Making Tamales
We steamed our tamales vertically but putting them in a steamer basket inside a large pasta pot. I put a ball of tin foil in the center to help them stand up since they didn't quite fill the basket. We let them steam for about 45 minutes, refilling the water about halfway through. Then we had finished tamales for dinner.
Making Tamales
(This pot wasn't tall enough & I ended up switching to a bigger pasta pot)

They turned out pretty good & the batch I made the second day was better. I think I was going a little heavy on the masa & a little light on the fillings for the first batch. Matt really liked them with some green salsa on top & I like them just plain.
Making Tamales
We freeze them in the corn husks in packages of two. When we want to eat them we just open the bag for a vent & then microwave them on high for 3 minutes. They come out perfectly steamed & ready to eat.

I think both Matt & I are really happy we got to try our hand at making these. We have a lot of corn husks & masa flour left so I'm sure we'll be doing this again.

Tuesday, August 26, 2008

A Steakhouse Dinner at Home

Matt decided to treat us to some really good steaks this week & had our butcher cut us two beautiful beef tenderloin steaks. He treated them very simply with just a little salt, pepper & olive oil & then wrapped them in some good bacon before grilling them to a medium-rare perfection.
#238 - Who needs a steakhouse?
I was my job to prepare an appropriate side dish. I decided to do a take on the creamed spinach you often see on the menu at steak houses, only I would cream the leaks & yukina savoy we got in our last CSA box. If you don't have yukina savoy you can use any other dark leafy green. I personally had never heard of it before receiving it from the farm now I wish I could get it all the time. Its a lot like spinach but it doesn't have the bitterness that spinach sometimes does.
Creamed Leks & Yukina Savoy

Creamed Leeks & Greens
inspired by the Harmony Valley Farm newsletter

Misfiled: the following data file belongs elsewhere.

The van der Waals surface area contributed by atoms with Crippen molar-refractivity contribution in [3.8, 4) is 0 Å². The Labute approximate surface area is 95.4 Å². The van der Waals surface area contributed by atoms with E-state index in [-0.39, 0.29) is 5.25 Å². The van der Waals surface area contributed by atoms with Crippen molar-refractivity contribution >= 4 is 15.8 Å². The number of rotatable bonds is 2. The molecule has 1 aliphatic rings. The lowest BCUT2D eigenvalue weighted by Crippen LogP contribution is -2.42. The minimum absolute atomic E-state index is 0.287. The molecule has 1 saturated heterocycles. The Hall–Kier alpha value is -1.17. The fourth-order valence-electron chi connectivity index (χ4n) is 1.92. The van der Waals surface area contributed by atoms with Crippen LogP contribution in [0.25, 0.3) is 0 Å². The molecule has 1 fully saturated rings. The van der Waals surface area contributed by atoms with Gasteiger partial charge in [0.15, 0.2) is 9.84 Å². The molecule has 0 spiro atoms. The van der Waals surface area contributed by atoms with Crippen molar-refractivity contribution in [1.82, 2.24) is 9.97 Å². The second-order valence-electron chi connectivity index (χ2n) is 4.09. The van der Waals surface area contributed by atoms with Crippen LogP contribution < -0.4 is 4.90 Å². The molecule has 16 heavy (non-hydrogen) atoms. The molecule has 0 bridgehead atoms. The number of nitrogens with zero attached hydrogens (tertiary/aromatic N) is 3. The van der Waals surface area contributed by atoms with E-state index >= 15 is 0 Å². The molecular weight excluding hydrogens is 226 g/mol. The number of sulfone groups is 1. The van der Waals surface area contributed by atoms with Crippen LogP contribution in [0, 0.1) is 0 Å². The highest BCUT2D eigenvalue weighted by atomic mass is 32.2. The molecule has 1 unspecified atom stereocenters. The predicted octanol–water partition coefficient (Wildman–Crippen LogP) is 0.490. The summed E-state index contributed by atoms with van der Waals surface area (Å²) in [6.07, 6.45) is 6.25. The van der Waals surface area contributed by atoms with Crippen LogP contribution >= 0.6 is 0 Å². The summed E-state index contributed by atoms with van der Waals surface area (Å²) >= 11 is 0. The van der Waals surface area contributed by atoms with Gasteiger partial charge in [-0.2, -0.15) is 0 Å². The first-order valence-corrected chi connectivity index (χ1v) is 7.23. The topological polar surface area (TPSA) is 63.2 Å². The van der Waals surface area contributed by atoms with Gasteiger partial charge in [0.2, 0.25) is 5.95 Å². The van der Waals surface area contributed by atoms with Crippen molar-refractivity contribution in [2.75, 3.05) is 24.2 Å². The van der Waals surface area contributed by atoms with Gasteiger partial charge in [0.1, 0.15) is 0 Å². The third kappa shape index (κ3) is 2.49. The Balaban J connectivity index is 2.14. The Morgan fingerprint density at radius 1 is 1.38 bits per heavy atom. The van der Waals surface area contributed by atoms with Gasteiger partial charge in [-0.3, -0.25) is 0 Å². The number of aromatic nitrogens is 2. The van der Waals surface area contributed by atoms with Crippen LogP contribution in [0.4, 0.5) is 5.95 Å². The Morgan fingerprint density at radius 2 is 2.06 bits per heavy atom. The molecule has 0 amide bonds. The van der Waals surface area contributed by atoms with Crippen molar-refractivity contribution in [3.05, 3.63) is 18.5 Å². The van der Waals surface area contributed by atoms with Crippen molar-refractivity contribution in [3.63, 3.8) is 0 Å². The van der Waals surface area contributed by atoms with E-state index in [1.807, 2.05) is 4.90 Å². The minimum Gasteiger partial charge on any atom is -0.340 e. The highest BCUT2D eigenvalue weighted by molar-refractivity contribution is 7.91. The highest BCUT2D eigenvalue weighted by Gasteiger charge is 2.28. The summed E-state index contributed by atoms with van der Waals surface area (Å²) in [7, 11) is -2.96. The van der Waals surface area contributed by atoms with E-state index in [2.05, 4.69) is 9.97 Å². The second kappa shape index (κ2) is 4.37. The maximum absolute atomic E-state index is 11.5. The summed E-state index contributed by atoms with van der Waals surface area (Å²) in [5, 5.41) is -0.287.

1 c sliced leeks, white & light green parts only, well washed
1/2 T butter
1/3 c heavy cream
1 bunch (about 2 c packed) dark leafy greens (spinach, swiss chard, yukina savoy, etc), stems removed & washed
Parmesan cheese

Preheat the oven to 400 F. Melt the butter over medium heat in a large oven-safe sauté pan. Add the leeks & season them with salt & pepper. Cook the leeks until just tender. Pour in the cream & bring to a simmer. Add the greens to the pan & stir until wilted & the cream has reduced some. Once the greens are wilted spread them out to cover the bottom of the pan. Grate Parmesan cheese over the top. Place in the oven & allow to bake until the cheese is melted, about 3 - 5 minutes.

Serves 2

Steakhouse dinner at home
What a way to make a Monday night special! The steaks were so tender it was unbelievable, they needed no sauce, no marinate, not even a compound butter. The leeks & greens were creamy & flavorful. We really love the flavor the leeks added to the sautéd greens.

Monday, August 25, 2008

Mini Cinnamon Rolls

In honor of the MN State Fair starting last week, Zoë Francois, one of the authors of Artisan Bread in Five Minutes a Day: The Discovery That Revolutionizes Home Baking (a book that many of us have come to love), posted a how-to for mini cinnamon rolls on-a-stick. Since I had some buttermilk dough in the refrigerator (I do most of the time) I figured it would be a perfect Sunday morning breakfast treat.
Mini melon & mini rolls
(I serve my mini cinnamon rolls with the mini melon we got in the CSA box, does that make this a mini breakfast?)

Having the dough ready made these tasty little treats come together in no time at all. I started with 6-oz of buttermilk bread dough (the same dough I use for hamburger buns) which I rolled out to a 1/4-inch rectangle that was 4 inches on the longest side. Then I sprinkled 2 T of brown sugar & 1/T of cinnamon on top leaving a half inch on the edge.
cinnamon roll making
I rolled that up into a log & cut it into eight 1/2-inch slices.
cinnamon roll log
Each slice went into a non-stick mini muffin tin. Zoë didn't say anything about letting them rise but I figured an hour couldn't hurt them. Here they are nice & puffy & ready for the oven.
Risen & ready for the oven
I baked them at 350 F for 15 minutes. I removed them to the plate right away (she warns to do this before the caramel hardens). For an icing I just mixed together a little powdered sugar & milk.
Mini cinnamon rolls
The bread is quite different than the cinnamon rolls you get at a bakery. That bread is typically really soft where this has a little crust on the outside. The flavor was amazing & these little two-biters really hit the spot. We decided to leave them off the stick since we had had our fill of food on-a-stick at the fair. I'm so glad Zoë shared the technique!

Weekly Menu - 8/24 - 8/29/08

MN sweet corn